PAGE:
Recently DVD disc copy protection technologies have fallen by the wayside with developments in DVD ‘ripping’ software and the continual cat and mouse game of hackers and developer. At best, current copy protection offers feeble protection against existing DVD ripping tools on longer-run replicated DVD discs. One of the companies started new process with unique approach, offering content owners and creators a two-pronged defense against illegal disc copying through:

1. Studio approved digital watermarking

2. Copy protection process

The hidden watermark is highly resistant to compression, de-compression, re-compression and format conversion. In essence, the process works by taking client content and encoding and watermarking the video which is then traceable if content is found to be used by an unauthorised source.

This type of duplication protection uses an adjustable patent pending algorithm to modify the DVDs data structure so that copy attacks are denied, but the play back process stays completely unharmed.

The process has been externally tested at Intellikey Labs, USA and PMTC Belgium, confirming that the technology provides reliable levels of protection with full playability on DVD player and computers.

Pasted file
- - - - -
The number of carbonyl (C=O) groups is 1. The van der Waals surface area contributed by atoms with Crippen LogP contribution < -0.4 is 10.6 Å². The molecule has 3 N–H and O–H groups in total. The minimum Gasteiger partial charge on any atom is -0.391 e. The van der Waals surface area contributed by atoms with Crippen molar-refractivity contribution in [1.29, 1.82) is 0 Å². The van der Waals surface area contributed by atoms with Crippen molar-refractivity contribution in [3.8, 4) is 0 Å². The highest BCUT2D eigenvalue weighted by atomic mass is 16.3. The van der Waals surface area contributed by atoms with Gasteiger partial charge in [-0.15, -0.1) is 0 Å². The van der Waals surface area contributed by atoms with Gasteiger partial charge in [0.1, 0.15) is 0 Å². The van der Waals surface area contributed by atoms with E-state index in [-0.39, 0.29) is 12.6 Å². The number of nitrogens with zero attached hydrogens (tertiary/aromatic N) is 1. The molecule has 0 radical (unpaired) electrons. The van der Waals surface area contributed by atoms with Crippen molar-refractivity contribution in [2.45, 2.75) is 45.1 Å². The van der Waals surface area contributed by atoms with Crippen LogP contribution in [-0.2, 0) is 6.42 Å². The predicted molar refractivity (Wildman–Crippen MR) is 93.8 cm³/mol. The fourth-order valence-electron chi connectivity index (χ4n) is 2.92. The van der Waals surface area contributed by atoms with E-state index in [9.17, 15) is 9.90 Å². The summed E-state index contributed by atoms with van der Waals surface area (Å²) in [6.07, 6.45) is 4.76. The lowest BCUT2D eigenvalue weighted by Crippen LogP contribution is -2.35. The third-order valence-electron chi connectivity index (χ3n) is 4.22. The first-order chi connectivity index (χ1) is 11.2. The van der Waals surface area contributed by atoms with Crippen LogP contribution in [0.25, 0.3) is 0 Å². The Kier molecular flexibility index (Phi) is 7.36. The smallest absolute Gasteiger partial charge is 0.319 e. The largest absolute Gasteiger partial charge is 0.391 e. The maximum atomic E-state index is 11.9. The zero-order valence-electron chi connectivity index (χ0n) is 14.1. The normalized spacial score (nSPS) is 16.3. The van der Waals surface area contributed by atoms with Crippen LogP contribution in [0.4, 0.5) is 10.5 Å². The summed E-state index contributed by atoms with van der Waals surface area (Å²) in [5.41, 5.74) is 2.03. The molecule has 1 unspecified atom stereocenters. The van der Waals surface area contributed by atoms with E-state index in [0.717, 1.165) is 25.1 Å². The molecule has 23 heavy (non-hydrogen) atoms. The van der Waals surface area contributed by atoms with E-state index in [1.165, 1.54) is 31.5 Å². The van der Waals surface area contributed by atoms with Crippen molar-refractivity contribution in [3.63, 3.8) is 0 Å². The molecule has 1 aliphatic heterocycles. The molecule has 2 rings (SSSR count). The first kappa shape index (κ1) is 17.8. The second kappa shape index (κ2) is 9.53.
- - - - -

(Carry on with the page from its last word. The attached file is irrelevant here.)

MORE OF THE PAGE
This new service is aimed at the low-run duplication market and is ideal for ‘content ahead of release’ schedules, check-discs, sensitive financial information etc.

It is the first DVD duplication protection software since break of CSS (1999), that provides a decent level of protection against mass market ripping programs. Studios, broadcasters and corporate communication clients are becoming increasingly concerned about the security of their content ending up on video file sharing websites, this new technology secures both the digital ripping process from a DVD and provides analogue protection should the video be dubbed without permission.

Surely in future there will be need of copy protection technologies for other types of discs, for example blue ray protection. This is the first smart duplication method in history.

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